Since hemp contains elevated levels of Cannabidiol (CBD), active phytocannabinoids work in concert with other secondary phytocannabinoids and compounds (i.e. terpenes and flavonoids), and works well with the ECS in order to unlock the receptor locks. Think of hemp as the ‘key’ to the receptors.

The major function of the ECS is to maintain system homeostasis by providing a state of internal stability necessary for survival, despite fluctuations in the external environment. The ECS is also involved in many physiological processes like appetite, sleep, digestion, mood, memory, metabolism, neuro-protection, hormones, and heart function.

The ECS has a series of receptors in cells throughout the body that binds the cannabinoids found in hemp extract oil. Two main kinds of receptors are cannabinoid 1 (CB1) and cannabinoid 2 (CB2) and they receive three types of cannabinoids:

Endocannabinoids – Cannabinoids made in our body
Phytocannabinoids – Derived from natural plant cannabinoids
Synthetic Cannabinoids – Synthetically created

CB1 is mostly found in the brain, as well as in the lungs, kidney, liver, bones, heart, male and female reproductive organs. This receptor is more keyed into THC (tetrahydrocannabinol), the main cannabinoid in marijuana. CB2 however lives in the immune system, with a significant presence in the spleen as well as the lungs, liver, bone and muscle. Metabolic enzymes, FAAH and MAGL, are used by the ECS to accelerate chemical reactions and efficiently break down cannabinoids once they’ve served their purpose.

Understanding the relationship with the Endocannabinoid System and homeostasis is key. It’s essential as to how we thrive, heal and function for body and mind wellness. Through science additional answers will continue to reveal why our body is responsive to hemp and whole-plant cannabinoids as much still appears to be unknown.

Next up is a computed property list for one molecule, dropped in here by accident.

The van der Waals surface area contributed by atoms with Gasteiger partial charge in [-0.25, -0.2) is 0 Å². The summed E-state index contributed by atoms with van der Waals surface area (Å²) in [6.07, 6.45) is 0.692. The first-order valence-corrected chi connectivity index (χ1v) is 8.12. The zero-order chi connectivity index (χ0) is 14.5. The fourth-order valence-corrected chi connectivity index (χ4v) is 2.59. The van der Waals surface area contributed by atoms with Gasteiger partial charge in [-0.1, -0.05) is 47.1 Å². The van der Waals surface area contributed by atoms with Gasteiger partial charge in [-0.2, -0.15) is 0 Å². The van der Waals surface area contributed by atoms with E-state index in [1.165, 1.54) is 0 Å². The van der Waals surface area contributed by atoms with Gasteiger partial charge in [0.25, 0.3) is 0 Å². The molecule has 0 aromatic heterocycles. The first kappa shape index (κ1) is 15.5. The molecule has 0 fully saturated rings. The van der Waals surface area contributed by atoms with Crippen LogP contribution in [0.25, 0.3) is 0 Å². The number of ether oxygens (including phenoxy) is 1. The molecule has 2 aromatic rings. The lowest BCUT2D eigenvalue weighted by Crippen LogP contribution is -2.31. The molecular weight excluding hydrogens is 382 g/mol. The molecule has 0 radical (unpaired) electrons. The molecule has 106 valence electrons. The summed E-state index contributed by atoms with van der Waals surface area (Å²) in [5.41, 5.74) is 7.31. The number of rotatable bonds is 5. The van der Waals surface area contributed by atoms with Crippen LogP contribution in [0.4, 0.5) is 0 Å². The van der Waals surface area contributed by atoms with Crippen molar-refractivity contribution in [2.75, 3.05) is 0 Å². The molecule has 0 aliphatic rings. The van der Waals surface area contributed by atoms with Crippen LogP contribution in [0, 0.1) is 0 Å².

Hope this introduction provides you with a better understanding how CBD works in the body. We offer only locally sourced, Certified Natural Grow CBD products from our supplier in 300 mg, 600 mg potency and are pleased to now offer a 1200 mg strength for those who need a stronger dosage. While the labels have changed, it’s still the same quality product and formulations we’ve carried since the shop went live. Check the K-9 store for product details and prices. Products are always shipped free when you place your order and are sent out ASAP (same day as ordered presuming the post office is open). Feel free to contact us with any specific questions.

Live, love, bark! 🐾

Catch Up Tuesday

Returning from a wonderful vacation, I’m more behind than ever so this week may not see a lot of blog action but don’t be alarmed if I don’t comment on your posts. The WiFi situation (along my international data plan) were inadequate to keep fully on top of things but rest assured, I will read every blog post that arrived in my inbox, even if I don’t leave a comment.